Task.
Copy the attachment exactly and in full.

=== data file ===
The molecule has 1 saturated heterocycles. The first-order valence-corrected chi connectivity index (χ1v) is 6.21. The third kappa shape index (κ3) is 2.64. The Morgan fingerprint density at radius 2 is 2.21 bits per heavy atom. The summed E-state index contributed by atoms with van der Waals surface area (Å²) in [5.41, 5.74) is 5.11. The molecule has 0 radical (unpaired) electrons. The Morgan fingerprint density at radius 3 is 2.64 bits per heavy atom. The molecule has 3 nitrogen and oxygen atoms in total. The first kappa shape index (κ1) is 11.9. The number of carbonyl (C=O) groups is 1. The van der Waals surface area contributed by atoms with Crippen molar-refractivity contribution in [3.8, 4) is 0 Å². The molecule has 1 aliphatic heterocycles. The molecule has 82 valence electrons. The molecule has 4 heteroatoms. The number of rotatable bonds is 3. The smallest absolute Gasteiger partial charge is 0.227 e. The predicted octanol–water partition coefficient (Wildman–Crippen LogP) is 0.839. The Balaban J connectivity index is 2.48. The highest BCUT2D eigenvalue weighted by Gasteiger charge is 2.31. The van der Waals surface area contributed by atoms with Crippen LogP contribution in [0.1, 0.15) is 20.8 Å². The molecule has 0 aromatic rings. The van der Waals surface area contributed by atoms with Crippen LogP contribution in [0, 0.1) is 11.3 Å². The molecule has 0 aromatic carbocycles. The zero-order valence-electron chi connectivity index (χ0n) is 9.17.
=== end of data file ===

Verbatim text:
The molecule has 1 saturated heterocycles. The first-order valence-corrected chi connectivity index (χ1v) is 6.21. The third kappa shape index (κ3) is 2.64. The Morgan fingerprint density at radius 2 is 2.21 bits per heavy atom. The summed E-state index contributed by atoms with van der Waals surface area (Å²) in [5.41, 5.74) is 5.11. The molecule has 0 radical (unpaired) electrons. The Morgan fingerprint density at radius 3 is 2.64 bits per heavy atom. The molecule has 3 nitrogen and oxygen atoms in total. The first kappa shape index (κ1) is 11.9. The number of carbonyl (C=O) groups is 1. The van der Waals surface area contributed by atoms with Crippen molar-refractivity contribution in [3.8, 4) is 0 Å². The molecule has 1 aliphatic heterocycles. The molecule has 82 valence electrons. The molecule has 4 heteroatoms. The number of rotatable bonds is 3. The smallest absolute Gasteiger partial charge is 0.227 e. The predicted octanol–water partition coefficient (Wildman–Crippen LogP) is 0.839. The Balaban J connectivity index is 2.48. The highest BCUT2D eigenvalue weighted by Gasteiger charge is 2.31. The van der Waals surface area contributed by atoms with Crippen LogP contribution in [0.1, 0.15) is 20.8 Å². The molecule has 0 aromatic rings. The van der Waals surface area contributed by atoms with Crippen LogP contribution in [0, 0.1) is 11.3 Å². The molecule has 0 aromatic carbocycles. The zero-order valence-electron chi connectivity index (χ0n) is 9.17.